It's all about Italian cooking and flavours on #TheChefsLine, this week. While we have come to marvel over the Italian goods that are popular by demand, pizza, lasagne, spaghetti, risotto, ragù, it's the dishes that may not have the credit, but have so much soul that has us revelling.
Cuculli Genovesi (potato and pine nut fritters)
Lucio Galetto of Lucios in Sydney: "I grew up in La Spezia in eastern Liguria where cuculli is a speciality. The word cucilli comes from a slang word in the Ligurian dialect that means 'hyperactive children'. In the old days, we were very poor and my mum would give us these to fill up our stomachs and keep us quiet. These days, cuculli are served as an aperitif at a dinner party. Traditionally, cuculli was made with chickpea flour for farinata, which is a very thin pancake. But my mum uses mashed potatoes. It's a lovely starter because it's crispy on the outside and melts in the mouth and it's easy to pick up with a toothpick. It's beautiful with a glass of chardonnay."
Pecora in cappotto con fregola (mutton stew with fregola)
Giovanni Pilu of Pilu at Freshwater: "Pecora in cappotto con fregola is a dish made to celebrate La Festa di Sant'Elia in Sardinia. This festival has been going on since the 1200s on the last weekend in May. It is a big celebration with 3000 people dancing and eating mutton stew ladled from pots that are so big I can fit into them. Pecora in cappotto means 'mutton with a coat'. The coat is made with potatoes, onion and vegetables. The meat is boiled for a while and with peas, carrots and pasta, this makes it a one-course feast. You can add fregola or small pastina. I sometimes make a consommé at Pilu that honours this dish. It's used in a dish called zuppa gallurese because it's from Gallura. We make it with stale bread soaked in mutton stock, pecorino and fresh mint. It's delicious."
Baccala mantecato (salt cod paste)
Alessandro Pavoni, chef and restauranteur: "Baccala mantecato is a traditional dish from Venice made using salted cod from Norway that is cured naturally in the alpine air. The beauty of this dish is it is as much about the onions as it is the fish. You cook the onions very slowly and put the fish through cornflour and put it on top of the onions and then poach it very gently in milk. I have this dish on the menu at my new place, Sotto Sopra. When the fish is cooked, I whip it with extra virgin oil and it's bloody amazing. In Italy, you serve it on crostini or on soft white polenta. You can also whip it with extra virgin oil or with the onions and it's called vicintina. Before you whip it, it looks like a fish curry but the flavours are very Italian. You can serve it cold from the fridge like a paté."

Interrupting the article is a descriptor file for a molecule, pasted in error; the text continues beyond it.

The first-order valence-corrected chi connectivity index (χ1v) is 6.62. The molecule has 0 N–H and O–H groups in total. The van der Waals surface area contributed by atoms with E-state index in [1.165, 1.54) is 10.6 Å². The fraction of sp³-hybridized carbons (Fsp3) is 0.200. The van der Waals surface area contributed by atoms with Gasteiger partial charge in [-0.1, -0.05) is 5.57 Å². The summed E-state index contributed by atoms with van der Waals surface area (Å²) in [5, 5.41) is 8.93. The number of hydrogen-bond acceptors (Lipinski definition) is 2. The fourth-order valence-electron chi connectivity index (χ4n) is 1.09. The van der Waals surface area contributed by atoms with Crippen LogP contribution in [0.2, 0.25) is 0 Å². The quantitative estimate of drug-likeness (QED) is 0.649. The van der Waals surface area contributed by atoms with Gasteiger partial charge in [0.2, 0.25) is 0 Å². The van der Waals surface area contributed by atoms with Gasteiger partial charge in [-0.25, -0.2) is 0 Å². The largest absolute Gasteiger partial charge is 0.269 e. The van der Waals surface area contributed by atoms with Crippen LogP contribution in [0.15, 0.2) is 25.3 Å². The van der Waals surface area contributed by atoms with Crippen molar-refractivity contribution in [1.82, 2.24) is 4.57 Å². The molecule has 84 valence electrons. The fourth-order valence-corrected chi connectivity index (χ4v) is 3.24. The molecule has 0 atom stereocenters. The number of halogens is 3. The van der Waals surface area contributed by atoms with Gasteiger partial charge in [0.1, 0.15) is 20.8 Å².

A salt cod paste is a traditional Venetian side, make your own here!
Luca Ciano, author of Luca's Sesaonal Journey: "I grew up in Milan and when my mum made cassoeula I used to run away. I still remember when I enjoyed it for the first time. I was 20 and I'd been a chef for five years and I was visiting Milan from London and there I was sitting down to this dish from my childhood and it was so bloody great. Cassoeula in the Milanese dialect means casserole. It's from Lombardy. Cucina povera (cuisine of the poor) was created after WWII when people had to cook with what was around them - whether it was a pig or vegetables. My grandfather used to say: 'A cassoulet is not good enough unless your lips stick together from the fat'. These days, mum makes it lighter. She adds ribs, rind and trotters, but not the pig's head. It's a winter dish and it really is nose-to-tail eating."
Have we got your attention and your tastebuds? This week, The Chefs' Line is all about Italian food and culture. Tune in 6pm weeknights to SBS and check out the program page for episode guides, cuisine lowdowns, recipes and more.
This is a fresh and delicate little raw fish number. The sweetness and crunch of the watermelon is excellent with the gentle flavour of the snapper while the hint of chilli and the caper saltiness add a little extra oomph.
This hearty, simple version of focaccia allies the beloved bulb with homemade veg and supreme balsamic vinegar.
I have a special fondness for risoni. It’s an ingredient I turn to for comfort yet it has a lovely lightness to it. In this dish, the risoni becomes almost risotto-like, with the broad beans adding a fresh green flavour and the iceberg lending hints of crispness.